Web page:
The Monkey Wrench Gang
The Monkey Wrench Gang is a novel written by American author Edward Abbey, published in 1975. Abbey's most famous work of fiction, the novel concerns the use of sabotage to protest environmentally damaging activities in the Southwestern United States, was so influential that the term "monkeywrench" has come to mean, besides sabotage and damage to machines, any sabotage, law-making, or law-breaking to preserve wilderness, wild spaces and ecosystems. In 1985, Dream Garden Press released a special 10th Anniversary edition of the book featuring illustrations by R. Crumb, plus a chapter titled "Seldom Seen at Home", deleted from the original edition. Crumb's illustrations were used for a limited-edition calendar based on the book; the most recent edition was released in 2006 by Harper Perennial Modern Classics. The book's four main characters are ecologically minded misfits—"Seldom Seen" Smith, a Jack Mormon river guide. Together, although not always working as a knit team, they form the titular group dedicated to the destruction of what they see as the system that pollutes and destroys their environment, the American West.
As the gang's attacks on deserted bulldozers and trains continue, the law closes in. For the gang, the enemy is those who would develop the American Southwest—despoiling the land, befouling the air, destroying nature and the sacred purity of Abbey's desert world, their greatest hatred is focused on the Glen Canyon Dam, a monolithic edifice of concrete that the monkey-wrenchers seek to destroy because it dams a beautiful wild river. From the National Observer, "A sad, exuberant, vulgar fairy tale... It'll make you want to go out and blow up a dam." From The New York Times, "Since the publication of The Monkey Wrench Gang, Mr. Abbey has become an underground cult hero." From The Washington Post, "One of the best writers to deal with the American West." From the Houston Chronicle, "What a thing of beauty is Edward Abbey's The Monkey Wrench Gang." In his book Screw Unto Others, George Hayduke states that Edward Abbey was his mentor, mentions The Monkey Wrench Gang as the origin of the term monkey-wrenching.
Hayduke says The Monkey Wrench Gang inspired environmentalist David Foreman to help create Earth First! A direct action environmental organization that advocates much of the minor vandalism depicted in the book. Many scenes of vandalism and ecologically motivated mayhem, including a billboard burning at the beginning of the book and the use of caltrops to elude a group of vigilantes, are presented in sufficient detail as to form a skeletal how-to for would-be saboteurs; the actions are presented in a larger-than-life format, because much of what Hayduke, the rest of the characters in the story face are larger-than-life obstacles that require larger-than-life approaches. The symbol of the Earth Liberation Front is a monkey stone hammer. In his book Sewer, Gas & Electric: The Public Works Trilogy, author Matt Ruff notes: "One of my other literary inspirations for the subplot was Edward Abbey’s The Monkey Wrench Gang.* That book’s protagonist, George Hayduke, is a Vietnam vet and former POW who launches a campaign of sabotage against the polluters who are ruining his beloved southwestern desert.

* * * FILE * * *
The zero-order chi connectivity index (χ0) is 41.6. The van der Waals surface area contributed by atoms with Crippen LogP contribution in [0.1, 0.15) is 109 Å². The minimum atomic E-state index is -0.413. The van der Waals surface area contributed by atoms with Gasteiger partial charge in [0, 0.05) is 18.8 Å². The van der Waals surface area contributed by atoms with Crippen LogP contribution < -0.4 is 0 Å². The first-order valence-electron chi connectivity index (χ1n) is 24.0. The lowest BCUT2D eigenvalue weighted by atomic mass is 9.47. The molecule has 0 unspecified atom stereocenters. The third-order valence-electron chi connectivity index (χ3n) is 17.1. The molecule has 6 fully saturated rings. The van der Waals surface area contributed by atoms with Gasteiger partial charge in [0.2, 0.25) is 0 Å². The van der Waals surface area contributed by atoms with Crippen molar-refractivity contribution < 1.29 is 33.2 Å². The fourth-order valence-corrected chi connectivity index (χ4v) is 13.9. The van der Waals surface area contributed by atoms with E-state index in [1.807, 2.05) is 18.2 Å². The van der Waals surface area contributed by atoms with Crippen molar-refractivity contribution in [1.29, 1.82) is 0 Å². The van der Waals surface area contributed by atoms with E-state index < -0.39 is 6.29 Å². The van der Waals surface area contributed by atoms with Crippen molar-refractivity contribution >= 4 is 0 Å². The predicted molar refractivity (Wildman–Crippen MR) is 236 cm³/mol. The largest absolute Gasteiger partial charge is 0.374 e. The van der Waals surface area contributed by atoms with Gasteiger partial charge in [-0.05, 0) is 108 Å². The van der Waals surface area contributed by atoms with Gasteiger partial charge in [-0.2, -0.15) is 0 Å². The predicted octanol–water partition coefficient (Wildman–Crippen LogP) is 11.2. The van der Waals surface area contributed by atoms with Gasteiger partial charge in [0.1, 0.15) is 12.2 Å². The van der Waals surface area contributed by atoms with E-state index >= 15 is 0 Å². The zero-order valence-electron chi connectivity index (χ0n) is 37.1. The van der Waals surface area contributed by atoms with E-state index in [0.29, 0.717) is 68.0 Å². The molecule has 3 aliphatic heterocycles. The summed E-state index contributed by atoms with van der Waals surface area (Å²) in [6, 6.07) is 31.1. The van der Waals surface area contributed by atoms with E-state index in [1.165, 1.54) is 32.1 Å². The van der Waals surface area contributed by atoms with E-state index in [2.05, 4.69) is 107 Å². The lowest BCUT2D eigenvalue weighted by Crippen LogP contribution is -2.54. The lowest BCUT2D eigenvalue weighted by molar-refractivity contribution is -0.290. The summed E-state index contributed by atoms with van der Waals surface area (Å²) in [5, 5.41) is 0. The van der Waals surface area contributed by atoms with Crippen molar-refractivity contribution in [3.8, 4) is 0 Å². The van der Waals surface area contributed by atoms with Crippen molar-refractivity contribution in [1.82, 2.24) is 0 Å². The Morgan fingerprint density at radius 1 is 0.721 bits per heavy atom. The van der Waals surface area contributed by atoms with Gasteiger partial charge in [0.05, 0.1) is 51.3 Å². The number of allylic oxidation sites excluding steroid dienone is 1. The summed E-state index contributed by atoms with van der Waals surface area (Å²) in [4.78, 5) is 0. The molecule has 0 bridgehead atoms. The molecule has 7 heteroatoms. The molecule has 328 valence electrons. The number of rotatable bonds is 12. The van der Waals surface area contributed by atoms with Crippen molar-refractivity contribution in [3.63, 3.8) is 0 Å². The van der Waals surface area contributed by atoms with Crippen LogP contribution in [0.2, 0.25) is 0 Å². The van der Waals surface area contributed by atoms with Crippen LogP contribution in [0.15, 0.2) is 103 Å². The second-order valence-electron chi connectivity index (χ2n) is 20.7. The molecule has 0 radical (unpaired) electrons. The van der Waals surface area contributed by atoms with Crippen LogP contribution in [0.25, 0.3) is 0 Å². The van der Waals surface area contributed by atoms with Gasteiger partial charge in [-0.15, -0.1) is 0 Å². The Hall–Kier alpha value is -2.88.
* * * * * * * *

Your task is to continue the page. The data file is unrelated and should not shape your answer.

Hayduke is a pretty angry guy, but he loves life, in his own fatalistic way he remains an optimist." Hayduke Lives continues the story from. As of 2012, a film adaptation of the book, to be directed by Henry Joost and Ariel Schulman, was being planned; the film rights holders for the book filed suit against the producers of Night Moves, charging that the film's plot is similar to the story of book. Adbusters Culture jamming Environmentalism Cassuto, David N. "Waging Water: Hydrology vs. Mythology in The Monkey Wrench Gang." ISLE: Interdisciplinary Studies in Literature and the Environment 2.1: 13–36. Slovic, Scott. "Aestheticism and Awareness: The Psychology of Edward Abbey's The Monkey Wrench Gang." CEA Critic 55.3: 54–68. Box, C. J. Savage Run, G. P. Putnam's Sons, publishers, 2002.
Global warming is a long-term rise in the average temperature of the Earth's climate system, an aspect of climate change shown by temperature measurements and by multiple effects of the warming. Though earlier geological periods experienced episodes of warming, the term refers to the observed and continuing increase in average air and ocean temperatures since 1900 caused by emissions of greenhouse gasses in the modern industrial economy. In the modern context the terms global warming and climate change are used interchangeably, but climate change includes both global warming and its effects, such as changes to precipitation and impacts that differ by region. Many of the observed warming changes since the 1950s are unprecedented in the instrumental temperature record, in historical and paleoclimate proxy records of climate change over thousands to millions of years. In 2013, the Intergovernmental Panel on Climate Change Fifth Assessment Report concluded, "It is likely that human influence has been the dominant cause of the observed warming since the mid-20th century."